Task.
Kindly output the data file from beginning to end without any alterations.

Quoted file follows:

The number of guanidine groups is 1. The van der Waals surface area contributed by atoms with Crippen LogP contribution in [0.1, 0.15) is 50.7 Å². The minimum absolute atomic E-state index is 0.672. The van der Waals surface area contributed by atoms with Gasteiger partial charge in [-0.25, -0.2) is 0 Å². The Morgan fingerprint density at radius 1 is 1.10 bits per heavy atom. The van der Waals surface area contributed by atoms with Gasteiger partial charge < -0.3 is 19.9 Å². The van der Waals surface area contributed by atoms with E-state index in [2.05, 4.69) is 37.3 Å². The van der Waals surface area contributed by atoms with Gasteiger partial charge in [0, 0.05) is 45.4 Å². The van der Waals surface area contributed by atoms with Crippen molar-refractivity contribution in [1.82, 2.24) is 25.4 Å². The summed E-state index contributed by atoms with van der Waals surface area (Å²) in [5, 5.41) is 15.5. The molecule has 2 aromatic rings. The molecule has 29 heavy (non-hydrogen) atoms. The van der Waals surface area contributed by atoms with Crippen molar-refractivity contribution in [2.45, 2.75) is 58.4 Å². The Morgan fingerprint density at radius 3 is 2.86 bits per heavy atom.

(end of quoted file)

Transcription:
The number of guanidine groups is 1. The van der Waals surface area contributed by atoms with Crippen LogP contribution in [0.1, 0.15) is 50.7 Å². The minimum absolute atomic E-state index is 0.672. The van der Waals surface area contributed by atoms with Gasteiger partial charge in [-0.25, -0.2) is 0 Å². The Morgan fingerprint density at radius 1 is 1.10 bits per heavy atom. The van der Waals surface area contributed by atoms with Gasteiger partial charge < -0.3 is 19.9 Å². The van der Waals surface area contributed by atoms with E-state index in [2.05, 4.69) is 37.3 Å². The van der Waals surface area contributed by atoms with Gasteiger partial charge in [0, 0.05) is 45.4 Å². The van der Waals surface area contributed by atoms with Crippen molar-refractivity contribution in [1.82, 2.24) is 25.4 Å². The summed E-state index contributed by atoms with van der Waals surface area (Å²) in [5, 5.41) is 15.5. The molecule has 2 aromatic rings. The molecule has 29 heavy (non-hydrogen) atoms. The van der Waals surface area contributed by atoms with Crippen molar-refractivity contribution in [2.45, 2.75) is 58.4 Å². The Morgan fingerprint density at radius 3 is 2.86 bits per heavy atom.